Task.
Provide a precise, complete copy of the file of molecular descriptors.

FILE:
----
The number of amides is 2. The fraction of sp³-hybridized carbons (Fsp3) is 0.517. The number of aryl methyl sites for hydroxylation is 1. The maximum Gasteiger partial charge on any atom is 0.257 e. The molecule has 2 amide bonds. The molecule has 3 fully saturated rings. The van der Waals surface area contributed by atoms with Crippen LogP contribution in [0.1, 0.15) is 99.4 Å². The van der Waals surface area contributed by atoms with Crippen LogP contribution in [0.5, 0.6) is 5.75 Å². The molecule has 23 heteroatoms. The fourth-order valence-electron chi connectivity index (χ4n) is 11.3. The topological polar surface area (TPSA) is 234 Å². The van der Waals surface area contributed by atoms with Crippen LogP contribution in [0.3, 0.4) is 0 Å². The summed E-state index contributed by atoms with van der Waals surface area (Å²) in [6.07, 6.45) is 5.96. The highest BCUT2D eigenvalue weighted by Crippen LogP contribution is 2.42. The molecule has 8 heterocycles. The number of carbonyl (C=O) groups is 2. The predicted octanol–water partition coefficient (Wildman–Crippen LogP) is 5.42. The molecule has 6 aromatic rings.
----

The number of amides is 2. The fraction of sp³-hybridized carbons (Fsp3) is 0.517. The number of aryl methyl sites for hydroxylation is 1. The maximum Gasteiger partial charge on any atom is 0.257 e. The molecule has 2 amide bonds. The molecule has 3 fully saturated rings. The van der Waals surface area contributed by atoms with Crippen LogP contribution in [0.1, 0.15) is 99.4 Å². The van der Waals surface area contributed by atoms with Crippen LogP contribution in [0.5, 0.6) is 5.75 Å². The molecule has 23 heteroatoms. The fourth-order valence-electron chi connectivity index (χ4n) is 11.3. The topological polar surface area (TPSA) is 234 Å². The van der Waals surface area contributed by atoms with Crippen LogP contribution in [0.3, 0.4) is 0 Å². The summed E-state index contributed by atoms with van der Waals surface area (Å²) in [6.07, 6.45) is 5.96. The highest BCUT2D eigenvalue weighted by Crippen LogP contribution is 2.42. The molecule has 8 heterocycles. The number of carbonyl (C=O) groups is 2. The predicted octanol–water partition coefficient (Wildman–Crippen LogP) is 5.42. The molecule has 6 aromatic rings.